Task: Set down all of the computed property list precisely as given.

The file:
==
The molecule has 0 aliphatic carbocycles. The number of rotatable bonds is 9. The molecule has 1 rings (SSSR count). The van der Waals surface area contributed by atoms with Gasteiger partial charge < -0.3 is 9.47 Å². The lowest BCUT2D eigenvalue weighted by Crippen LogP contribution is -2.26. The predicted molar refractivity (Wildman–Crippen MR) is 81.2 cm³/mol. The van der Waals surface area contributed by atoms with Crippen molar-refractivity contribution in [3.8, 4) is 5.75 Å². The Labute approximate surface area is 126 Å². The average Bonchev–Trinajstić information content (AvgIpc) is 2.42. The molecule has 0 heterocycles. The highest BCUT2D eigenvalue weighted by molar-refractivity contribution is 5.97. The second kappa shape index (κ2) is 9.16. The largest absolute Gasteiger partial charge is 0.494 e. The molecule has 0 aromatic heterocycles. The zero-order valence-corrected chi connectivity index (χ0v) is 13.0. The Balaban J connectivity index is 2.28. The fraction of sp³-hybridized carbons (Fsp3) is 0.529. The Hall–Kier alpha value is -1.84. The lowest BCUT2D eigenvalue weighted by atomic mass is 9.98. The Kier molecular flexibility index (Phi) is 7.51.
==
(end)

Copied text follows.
The molecule has 0 aliphatic carbocycles. The number of rotatable bonds is 9. The molecule has 1 rings (SSSR count). The van der Waals surface area contributed by atoms with Gasteiger partial charge < -0.3 is 9.47 Å². The lowest BCUT2D eigenvalue weighted by Crippen LogP contribution is -2.26. The predicted molar refractivity (Wildman–Crippen MR) is 81.2 cm³/mol. The van der Waals surface area contributed by atoms with Crippen molar-refractivity contribution in [3.8, 4) is 5.75 Å². The Labute approximate surface area is 126 Å². The average Bonchev–Trinajstić information content (AvgIpc) is 2.42. The molecule has 0 heterocycles. The highest BCUT2D eigenvalue weighted by molar-refractivity contribution is 5.97. The second kappa shape index (κ2) is 9.16. The largest absolute Gasteiger partial charge is 0.494 e. The molecule has 0 aromatic heterocycles. The zero-order valence-corrected chi connectivity index (χ0v) is 13.0. The Balaban J connectivity index is 2.28. The fraction of sp³-hybridized carbons (Fsp3) is 0.529. The Hall–Kier alpha value is -1.84. The lowest BCUT2D eigenvalue weighted by atomic mass is 9.98. The Kier molecular flexibility index (Phi) is 7.51.